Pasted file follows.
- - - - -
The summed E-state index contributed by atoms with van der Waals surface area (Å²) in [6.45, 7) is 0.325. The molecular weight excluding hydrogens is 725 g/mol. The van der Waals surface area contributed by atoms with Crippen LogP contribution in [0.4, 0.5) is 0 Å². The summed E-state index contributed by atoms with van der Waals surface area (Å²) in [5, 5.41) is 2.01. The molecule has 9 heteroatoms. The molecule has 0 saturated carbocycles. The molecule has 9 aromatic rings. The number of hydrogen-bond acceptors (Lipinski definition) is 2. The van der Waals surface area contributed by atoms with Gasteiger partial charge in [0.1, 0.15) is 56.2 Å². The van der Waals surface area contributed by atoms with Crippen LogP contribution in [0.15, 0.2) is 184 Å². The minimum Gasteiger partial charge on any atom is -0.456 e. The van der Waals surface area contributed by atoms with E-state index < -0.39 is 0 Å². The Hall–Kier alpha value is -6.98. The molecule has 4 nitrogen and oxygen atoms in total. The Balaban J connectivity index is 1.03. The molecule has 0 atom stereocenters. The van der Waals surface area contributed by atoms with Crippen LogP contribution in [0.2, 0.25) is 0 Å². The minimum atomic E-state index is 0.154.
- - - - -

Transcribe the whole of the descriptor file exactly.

The summed E-state index contributed by atoms with van der Waals surface area (Å²) in [6.45, 7) is 0.325. The molecular weight excluding hydrogens is 725 g/mol. The van der Waals surface area contributed by atoms with Crippen LogP contribution in [0.4, 0.5) is 0 Å². The summed E-state index contributed by atoms with van der Waals surface area (Å²) in [5, 5.41) is 2.01. The molecule has 9 heteroatoms. The molecule has 0 saturated carbocycles. The molecule has 9 aromatic rings. The number of hydrogen-bond acceptors (Lipinski definition) is 2. The van der Waals surface area contributed by atoms with Gasteiger partial charge in [0.1, 0.15) is 56.2 Å². The van der Waals surface area contributed by atoms with Crippen LogP contribution in [0.15, 0.2) is 184 Å². The minimum Gasteiger partial charge on any atom is -0.456 e. The van der Waals surface area contributed by atoms with E-state index < -0.39 is 0 Å². The Hall–Kier alpha value is -6.98. The molecule has 4 nitrogen and oxygen atoms in total. The Balaban J connectivity index is 1.03. The molecule has 0 atom stereocenters. The van der Waals surface area contributed by atoms with Crippen LogP contribution in [0.2, 0.25) is 0 Å². The minimum atomic E-state index is 0.154.